In one of our early workshops, I was considering whether to share my personal experience of taking the Implicit Association Test. In short, I discovered that I actually have unconscious biases that really surprised me, left me feeling dismayed, and quite frankly, a little horrified. Nevertheless, I thought it was a great anecdote to share with workshop participants to describe what it’s like to have an uncomfortable “aha!” moment, and how to move forward. The night before our workshop, I casually mentioned to Ava that I intended to talk about this experience. Ava responded with a simple question: “In service of what, Aparna?”

That threw me for a loop, and we proceeded to externally process all the pros and cons to self-disclosing my hidden biases. Ultimately, and after careful deliberation, we decided that sharing this story would help workshop participants realize that everybody has bias. It would be an effective tool to bring people along in the conversation.

My “hidden bias story dilemma” was only the beginning. We are often faced with decisions that require nuanced and critical thinking (surprise!). And each time, we’ve been able to navigate our way to the best decision with the simple question: “In service of what?” It helps us untangle our thoughts, expose our bias, and re-align our actions with our values.

Here are some examples of when to ask, “in service of what?”:

  • Hiring more diverse staff: Hiring for diversity can seem like a no-brainer for moving DEI efforts forward. But if we ask, “in service of what?” we find that many times these efforts are undertaken due to pressure from constituents, board, or leadership. In this instance, creating a more diverse staff in service of placating a request from “on high” does a disservice to us all. It does not compel an organization to engage in all the other work that needs to happen, especially the work surrounding equity and inclusion.
  • Curriculum considerations: If you design and deliver curriculum, the “in service of what” question is imperative (as noted above in my situation). Are you selecting the curriculum because you think it’s a fun & novel module, because of it’s shock value, or because it will meet your educational objectives and meet students where they’re at? If you’re just teaching something because you think it’s fun, and not considering your educational objectives, take a step back. And if you’re adding in a DEI module, especially one that asks participants to be vulnerable, what is that vulnerability in service of? Is it in service of more privileged folks learning from the experiences of more marginalized folks? If so, we strongly encourage you to re-think that module; we cannot rely on marginalized communities to always educate more privileged folks about the impacts of marginalization.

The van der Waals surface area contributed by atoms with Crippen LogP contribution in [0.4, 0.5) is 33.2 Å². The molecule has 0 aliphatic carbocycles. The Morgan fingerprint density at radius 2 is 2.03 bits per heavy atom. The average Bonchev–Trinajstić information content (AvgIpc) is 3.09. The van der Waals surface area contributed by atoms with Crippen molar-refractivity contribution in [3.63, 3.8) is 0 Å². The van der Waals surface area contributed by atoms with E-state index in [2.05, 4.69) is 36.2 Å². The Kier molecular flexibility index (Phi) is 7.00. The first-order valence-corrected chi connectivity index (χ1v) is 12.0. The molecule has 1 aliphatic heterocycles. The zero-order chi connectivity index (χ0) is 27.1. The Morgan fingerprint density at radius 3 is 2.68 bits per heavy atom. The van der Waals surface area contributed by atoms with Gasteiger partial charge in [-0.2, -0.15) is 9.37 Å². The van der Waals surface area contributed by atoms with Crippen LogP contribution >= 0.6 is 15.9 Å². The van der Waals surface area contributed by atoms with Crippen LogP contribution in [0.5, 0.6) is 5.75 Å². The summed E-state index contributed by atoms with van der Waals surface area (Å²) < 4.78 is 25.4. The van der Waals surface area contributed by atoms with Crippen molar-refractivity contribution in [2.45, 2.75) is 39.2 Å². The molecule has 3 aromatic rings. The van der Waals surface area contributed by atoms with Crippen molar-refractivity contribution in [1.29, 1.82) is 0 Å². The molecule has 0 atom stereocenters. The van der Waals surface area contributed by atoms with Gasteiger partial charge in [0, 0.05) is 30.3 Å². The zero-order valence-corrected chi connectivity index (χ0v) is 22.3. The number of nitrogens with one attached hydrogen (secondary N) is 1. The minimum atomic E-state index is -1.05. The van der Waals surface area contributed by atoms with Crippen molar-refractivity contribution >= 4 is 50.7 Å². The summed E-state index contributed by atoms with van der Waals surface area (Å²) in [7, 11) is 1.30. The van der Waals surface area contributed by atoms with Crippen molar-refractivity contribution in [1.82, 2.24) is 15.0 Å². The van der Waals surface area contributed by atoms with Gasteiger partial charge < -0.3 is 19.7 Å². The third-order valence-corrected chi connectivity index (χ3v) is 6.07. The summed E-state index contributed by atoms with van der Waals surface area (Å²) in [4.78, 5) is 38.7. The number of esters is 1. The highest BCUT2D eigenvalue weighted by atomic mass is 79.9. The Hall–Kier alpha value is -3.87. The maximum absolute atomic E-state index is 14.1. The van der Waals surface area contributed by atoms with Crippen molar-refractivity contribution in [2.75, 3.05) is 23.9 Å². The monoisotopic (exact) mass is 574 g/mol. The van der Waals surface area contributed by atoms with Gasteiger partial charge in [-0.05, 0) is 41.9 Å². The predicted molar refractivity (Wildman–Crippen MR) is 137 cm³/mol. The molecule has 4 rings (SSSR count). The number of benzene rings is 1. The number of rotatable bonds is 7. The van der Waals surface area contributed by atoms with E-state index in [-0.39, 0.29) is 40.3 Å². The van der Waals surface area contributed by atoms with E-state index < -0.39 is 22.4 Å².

• Giving feedback: Sometimes we want to give feedback to someone in a fast and terse way because we’re so frustrated with them. And man times we want to do this over email rather than in person. But what is this in service of? If you are hoping your feedback is in service of helping that person move forward in the DEI journey, then a phone call or in person conversation works best. Likewise, asking people who have never been exposed to DEI concepts to “check their privilege” is in service of your instant gratification, but may come at the cost of their shutting down, lashing back, and simply not learning. If you want to engage in a productive conversation, you’ve got to meet them where they’re at, as frustrating as that can be.
  • Social media posts: If you are a nonprofit organization engaged in collective action, perhaps a self-congratulatory post will serve to inspire others to action. If you are an ally taking a stance on an important social justice issue, perhaps such a post will serve to role model what others with like identities ought to do. But if you’re posting for the personal glory, it may be worth re-thinking the post. In a presentation at last year’s Outdoors Empowered Network annual summit, José Gonzales and Kyle MacDonald spoke to the importance of collective impact, and specifically placing your mission before your brand. So, when posting on social media, ask: is this in service of your mission or your brand?
  • Providing free resources: Some are surprised that we offer so many free resources and webinars, but this is in service of a few grounding business values. First, we realize that not every non-profit has the funds to hire DEI consultants, yet we believe that every non-profit (and for profit) should engage in some DEI work. So providing some free resources can hopefully get everyone started on this work, regardless of their financial status. Second, Ava and I are not the only ones writing, thinking, and teaching about DEI in the environmental and outdoor world; there are so many brilliant voices out there that should be heard. Our resources page is just one place to find those voices.

Regardless of your dilemma, asking “in service of what?” will at a minimum slow you down so you can make a more intentional decision. More likely, it will help you unpack your motivations in a way that helps you better serve your organization.